We left Ortona and skirted around the north shore of Lake Okeechobee. This part of central Florida is mostly orange groves with few towns or crossroads. The fragrance was intoxicating and it was a pretty day for a longish drive (our tolerance for putting pedal to the metal has diminished steadily). We spent a night at Jetty Park in Cape Canaveral. It was good and hot by then and spring break activity had expanded audibly. We headed north: Daytona, Ormond, Flagler. So many beaches. Some day we'll try them all.
For three days we enjoyed being back in St. Augustine. We stayed at an RV across the highway, but spent our days for $5 right on the beach. We ate out a couple of nights, chased down our mail, scanned the beach for shells and the airwaves for ham contacts.
One night at Hanna Park in Jacksonville and most of the next beautiful day on the beach. Our system was to find a good public parking area near a walkway over the dunes. Stan set up the satellite dish and the ham antenna, Liz kicked off shoes and attacked the beach.
Up the coast and over the beautiful bridge into Brunswick, GA. We had forgotten about the perfume of the paper mill. Our RV had a nice new pool that wasn't open.
Hollywood, SC. This RV had a pool that was open but not very nice (way too cold). Recent flooding was evident. We watched incoming neighbors get deeply mired in the mud.
A week at Myrtle Beach SP was just what we'd hoped for. Stan had a haircut. Liz swept the beach daily for the elusive sharks teeth. Even over the Easter weekend the park never got very crowded. On the day we left, we stopped in Cherry Grove (North Myrtle Beach) to say happy vacation to our friends Joan and David.
We spent one night with Anne Jackson/Gunn and Joel Hafer in Florence. They'd gotten married since we last saw them, and are now a family with four teenagers. We enjoyed a meal and lots of good conversation.
We planned our final night in SC to be near the BMW factory tour and a tour scheduled for the 24th. Drove up to Asheville, NC, too late in the day to take on the Biltmore Estate. Later we discovered that Cal and Connie were there as we drove by! In retrospect we are glad we didn't try to rush in and see it, as Cal and Connie report that it was a good long day's worth of exploration.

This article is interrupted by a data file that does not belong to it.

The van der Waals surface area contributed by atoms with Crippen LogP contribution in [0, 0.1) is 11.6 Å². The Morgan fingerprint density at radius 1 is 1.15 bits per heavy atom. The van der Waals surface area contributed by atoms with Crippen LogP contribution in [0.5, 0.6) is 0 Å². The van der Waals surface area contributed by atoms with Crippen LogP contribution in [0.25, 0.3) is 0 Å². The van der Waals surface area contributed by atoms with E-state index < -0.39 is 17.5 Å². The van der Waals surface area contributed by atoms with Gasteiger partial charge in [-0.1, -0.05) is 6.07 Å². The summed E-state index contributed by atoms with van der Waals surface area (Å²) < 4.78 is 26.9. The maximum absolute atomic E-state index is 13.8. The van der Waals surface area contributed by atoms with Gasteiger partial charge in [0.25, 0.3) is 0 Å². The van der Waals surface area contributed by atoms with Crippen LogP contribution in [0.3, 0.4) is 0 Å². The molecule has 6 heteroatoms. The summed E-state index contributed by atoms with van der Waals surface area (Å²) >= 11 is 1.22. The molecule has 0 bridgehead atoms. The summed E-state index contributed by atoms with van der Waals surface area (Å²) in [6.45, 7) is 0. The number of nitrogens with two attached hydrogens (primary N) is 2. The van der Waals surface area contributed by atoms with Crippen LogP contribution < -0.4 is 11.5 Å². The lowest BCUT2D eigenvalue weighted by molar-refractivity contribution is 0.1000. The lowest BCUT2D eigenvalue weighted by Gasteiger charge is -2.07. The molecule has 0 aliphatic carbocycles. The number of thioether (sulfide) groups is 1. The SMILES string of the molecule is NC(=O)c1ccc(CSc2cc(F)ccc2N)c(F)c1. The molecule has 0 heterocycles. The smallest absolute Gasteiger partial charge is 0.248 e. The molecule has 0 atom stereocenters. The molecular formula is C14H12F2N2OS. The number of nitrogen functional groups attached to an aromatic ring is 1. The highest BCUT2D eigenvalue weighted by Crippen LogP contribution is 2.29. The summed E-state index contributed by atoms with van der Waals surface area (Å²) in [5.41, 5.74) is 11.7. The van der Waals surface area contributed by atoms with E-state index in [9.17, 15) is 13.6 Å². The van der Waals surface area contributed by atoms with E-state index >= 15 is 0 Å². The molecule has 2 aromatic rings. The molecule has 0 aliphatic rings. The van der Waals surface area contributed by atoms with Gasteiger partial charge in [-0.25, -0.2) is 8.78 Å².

However, we drove a scenic loop that took us by Chimney Rock. This part of the state is hilly and green with views to the far blue mountains. It's probably well worth trying to come this way in the fall if it hasn't gotten too cold yet.
The BMW tour was interesting. Two cars are made there exclusively: X5 SUV and Z4 roadster.
Another Corps of Engineers park in Wilkesboro on a dam/reservoir was sparsely populated. The big excitement in town was "MerleFest" in honor of Merle Watson. If we'd known we might have tried to stay on! On our way to Durham we managed stops at a furnituremuseum in Winston-Salem and the huge (>225,000 square feet of storage space) Replacements, Inc., in Greensboro.
Things were quite different from our last visit to Rick in Durham. He'd moved to the downstairs of the house he'd been living upstairs in for years. We ate Mexican food at the restaurant with the gigantic portions. Three days later Liz was still getting meals out of the leftovers.
Coincidentally Rick knows Liz's cousin Marion's brother-in-law Chad, who was hosting a pig roast north of Durham in beautiful countryside. We couldn't resist checking this out and were curious to compare it to the cajun-style one we attended in Louisiana in the winter. The day was threatening but didn't let loose on us until after the main course had been served. The food was delicious, and there was lots of it. In the Carolinas, barbecue means PORK, and only pork. The home and gardens where this affair was held were quite charming.